In Situ Encapsulation of Biologically Active Ingredients into Polymer Particles by Polymerization in Dispersed Media

13 September 2022, Version 1
This content is a preprint and has not undergone peer review at the time of posting.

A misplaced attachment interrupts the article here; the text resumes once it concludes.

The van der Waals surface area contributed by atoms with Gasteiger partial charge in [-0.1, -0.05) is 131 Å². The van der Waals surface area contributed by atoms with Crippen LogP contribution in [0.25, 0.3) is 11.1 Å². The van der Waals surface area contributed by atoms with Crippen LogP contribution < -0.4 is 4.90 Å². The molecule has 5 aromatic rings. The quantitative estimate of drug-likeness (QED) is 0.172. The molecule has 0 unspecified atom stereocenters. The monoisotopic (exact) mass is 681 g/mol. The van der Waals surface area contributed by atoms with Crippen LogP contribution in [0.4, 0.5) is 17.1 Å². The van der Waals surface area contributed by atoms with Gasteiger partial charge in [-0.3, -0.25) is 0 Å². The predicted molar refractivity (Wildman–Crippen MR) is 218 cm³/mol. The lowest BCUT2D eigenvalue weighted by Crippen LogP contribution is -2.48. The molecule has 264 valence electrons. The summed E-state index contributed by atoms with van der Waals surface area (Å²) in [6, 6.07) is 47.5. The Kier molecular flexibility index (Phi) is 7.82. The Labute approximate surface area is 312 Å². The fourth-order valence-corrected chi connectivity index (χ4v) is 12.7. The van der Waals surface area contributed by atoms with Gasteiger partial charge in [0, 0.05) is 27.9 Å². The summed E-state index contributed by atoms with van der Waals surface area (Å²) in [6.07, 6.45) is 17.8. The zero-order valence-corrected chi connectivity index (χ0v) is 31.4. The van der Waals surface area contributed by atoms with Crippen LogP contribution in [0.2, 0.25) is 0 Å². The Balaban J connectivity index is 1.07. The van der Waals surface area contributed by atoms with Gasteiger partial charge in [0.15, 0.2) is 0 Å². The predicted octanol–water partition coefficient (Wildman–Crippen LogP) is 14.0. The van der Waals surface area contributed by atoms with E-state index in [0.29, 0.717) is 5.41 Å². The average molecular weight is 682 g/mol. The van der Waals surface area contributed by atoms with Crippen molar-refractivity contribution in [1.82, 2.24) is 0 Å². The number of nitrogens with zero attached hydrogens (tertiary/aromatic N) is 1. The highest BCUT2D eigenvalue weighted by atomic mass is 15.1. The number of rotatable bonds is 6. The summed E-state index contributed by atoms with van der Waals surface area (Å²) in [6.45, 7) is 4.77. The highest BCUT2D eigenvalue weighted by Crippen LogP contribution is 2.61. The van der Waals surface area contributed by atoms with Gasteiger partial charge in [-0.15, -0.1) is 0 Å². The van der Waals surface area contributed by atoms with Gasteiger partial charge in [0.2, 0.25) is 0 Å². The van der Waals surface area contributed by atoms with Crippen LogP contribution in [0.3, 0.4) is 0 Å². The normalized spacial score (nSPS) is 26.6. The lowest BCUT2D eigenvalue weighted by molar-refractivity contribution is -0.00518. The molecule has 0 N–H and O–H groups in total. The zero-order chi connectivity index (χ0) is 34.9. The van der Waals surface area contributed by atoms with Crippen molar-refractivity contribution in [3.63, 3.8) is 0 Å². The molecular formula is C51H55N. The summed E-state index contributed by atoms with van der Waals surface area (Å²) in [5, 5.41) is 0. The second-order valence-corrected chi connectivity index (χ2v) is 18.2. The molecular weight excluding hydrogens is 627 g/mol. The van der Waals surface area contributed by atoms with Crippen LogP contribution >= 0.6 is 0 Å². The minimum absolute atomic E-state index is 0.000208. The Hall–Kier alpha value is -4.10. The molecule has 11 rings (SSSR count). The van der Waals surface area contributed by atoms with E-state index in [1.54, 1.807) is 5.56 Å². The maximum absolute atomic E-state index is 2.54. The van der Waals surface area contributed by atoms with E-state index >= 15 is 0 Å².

The encapsulation of biologically active ingredients (e.g., peptides, proteins, enzymes, drugs) into polymer particles is extensively used for drug delivery purposes. However, this strategy relies mainly on emulsification processes from preformed polymers, which leads to strong limitations such as low particle concentrations (typically a few wt %), poor active ingredient loadings, as well as a rather limited structural diversity of the polymers usually used. Conversely, polymerizations in dispersed media, which allow for the formation of scalable suspensions of (nano)particles during the polymerization process, have been advantageously used for the in situ encapsulation of active ingredients. In this review, the in situ encapsulation of active ingredients, such as peptides, proteins, enzymes or drugs, in polymer particles obtained by polymerization in dispersed media for potential biomedical applications, is covered. Their physical and chemical encapsulations were both considered as function of the polymerization technique used. Several polymerization and encapsulation parameters will be discussed in view of adjusting the drug loading and the encapsulation efficiency of the active agent considered.


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